There is some disagreement over whether this procedure is one that women should have if they hope to become pregnant in the future. Because it is still fairly new there is not a lot of long-term study of the effects of the treatment on the uterus as a whole; as a result some doctors do not recommend UFE if you want to get pregnant (the issue being that the partices may block blood flow to the uterus itself).
Results can take several months to appear, as the fibroid slowly dies off, and it may break down and be passed out of the body. UFE isn’t recommended for all types of fibroids, and it is possible for more fibroids to grow after treatment.

 

Ultrasound – MRgFUS

A new treatment; not available in many places and is still considered a trial treatment in some countries. This means you may be able to get on a clinical trial, or it may also mean that your insurance won’t cover it (if you have an insurance system).
The full name for this treatment is MGFuS – Magnetic Resonance Guided Focused Ultrasound. It is a completely non-invasive treatment which uses focused ultrasound waves to essentially burn away the fibroids. It’s carried out inside an MRI machine as the technology is similar. Women have become pregnant after this treatment but, like UFE, there are no long-term studies on pregnancy after treatment because the treatment is so new.
Another advantage of this procedure is the fast recovery time. For more information:
https://www.mayoclinic.org/tests-procedures/focused-ultrasound-surgery/about/pac-20384707

 

Acessa

Another fairly new treatment, also not available in many places, which is similar to the ultrasound treatment above. It uses radiofrequency ablation to destroy the fibroids. Currently there is not a lot of information about this treatment available online other than the information provided by the creator and provider of the treatment (I try to avoid that type of source to find unbiased info if I can!)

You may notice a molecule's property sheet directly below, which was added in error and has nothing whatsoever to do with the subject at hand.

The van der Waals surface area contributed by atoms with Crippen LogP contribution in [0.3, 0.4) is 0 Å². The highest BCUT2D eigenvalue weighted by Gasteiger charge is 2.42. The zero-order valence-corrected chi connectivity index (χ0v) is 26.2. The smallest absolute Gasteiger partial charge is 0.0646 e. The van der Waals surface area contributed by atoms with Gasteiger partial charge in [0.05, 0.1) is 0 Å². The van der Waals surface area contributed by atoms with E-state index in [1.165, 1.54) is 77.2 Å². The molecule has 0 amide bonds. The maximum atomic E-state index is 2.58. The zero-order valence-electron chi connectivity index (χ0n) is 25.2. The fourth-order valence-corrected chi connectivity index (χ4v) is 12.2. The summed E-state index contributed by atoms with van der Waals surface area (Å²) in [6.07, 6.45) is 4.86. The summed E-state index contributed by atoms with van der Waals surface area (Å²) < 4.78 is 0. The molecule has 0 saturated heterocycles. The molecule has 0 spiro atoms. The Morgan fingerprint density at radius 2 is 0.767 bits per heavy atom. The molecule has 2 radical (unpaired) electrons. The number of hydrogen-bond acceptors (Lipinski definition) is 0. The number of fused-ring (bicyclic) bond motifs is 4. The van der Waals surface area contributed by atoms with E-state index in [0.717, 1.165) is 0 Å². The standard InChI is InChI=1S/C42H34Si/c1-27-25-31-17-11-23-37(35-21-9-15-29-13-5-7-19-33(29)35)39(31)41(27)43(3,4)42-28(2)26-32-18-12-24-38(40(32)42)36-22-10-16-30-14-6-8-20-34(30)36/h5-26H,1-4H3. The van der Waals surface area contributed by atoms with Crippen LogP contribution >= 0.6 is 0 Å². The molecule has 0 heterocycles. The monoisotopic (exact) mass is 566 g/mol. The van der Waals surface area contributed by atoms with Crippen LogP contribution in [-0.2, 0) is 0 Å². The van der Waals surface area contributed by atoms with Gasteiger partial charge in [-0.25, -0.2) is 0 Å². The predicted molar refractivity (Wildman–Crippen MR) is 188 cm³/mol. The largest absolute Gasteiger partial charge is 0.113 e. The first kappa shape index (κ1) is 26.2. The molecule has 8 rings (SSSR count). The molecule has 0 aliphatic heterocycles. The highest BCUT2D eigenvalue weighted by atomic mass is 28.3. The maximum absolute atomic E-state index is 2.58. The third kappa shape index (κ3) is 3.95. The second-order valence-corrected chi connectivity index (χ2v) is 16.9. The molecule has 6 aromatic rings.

Treatment involves small incisions to allow a thin instrument to be injected into the fibroid and treat it directly.

 

Medication

Currently there are 2 medications prescribed to try to shrink fibroids. Neither offer a permanent solution; usually they are prescribed to try to shrink fibroids before surgery. This may change in the future though.
Lupron
Lupron (leuprolide acetate) is an “antineoplastic agent” drug, which puts it in the same family as chemotherapy drugs. It works by blocking the production of estrogen, which can help shrink fibroids (it can also be used to treat symptoms of endometriosis). It’s a temporary treatment, not a permanent solution, and is usually given to try to shrink fibroid size before surgery.
The downside of this drug is the side-effects; it can mimic the menopause causing hot flashes etc. but in some women it can cause worse side effects and if you’re considering taking it I would recommend reading about these and deciding yourself whether it’s worth the risk.
Fibristal/Esyma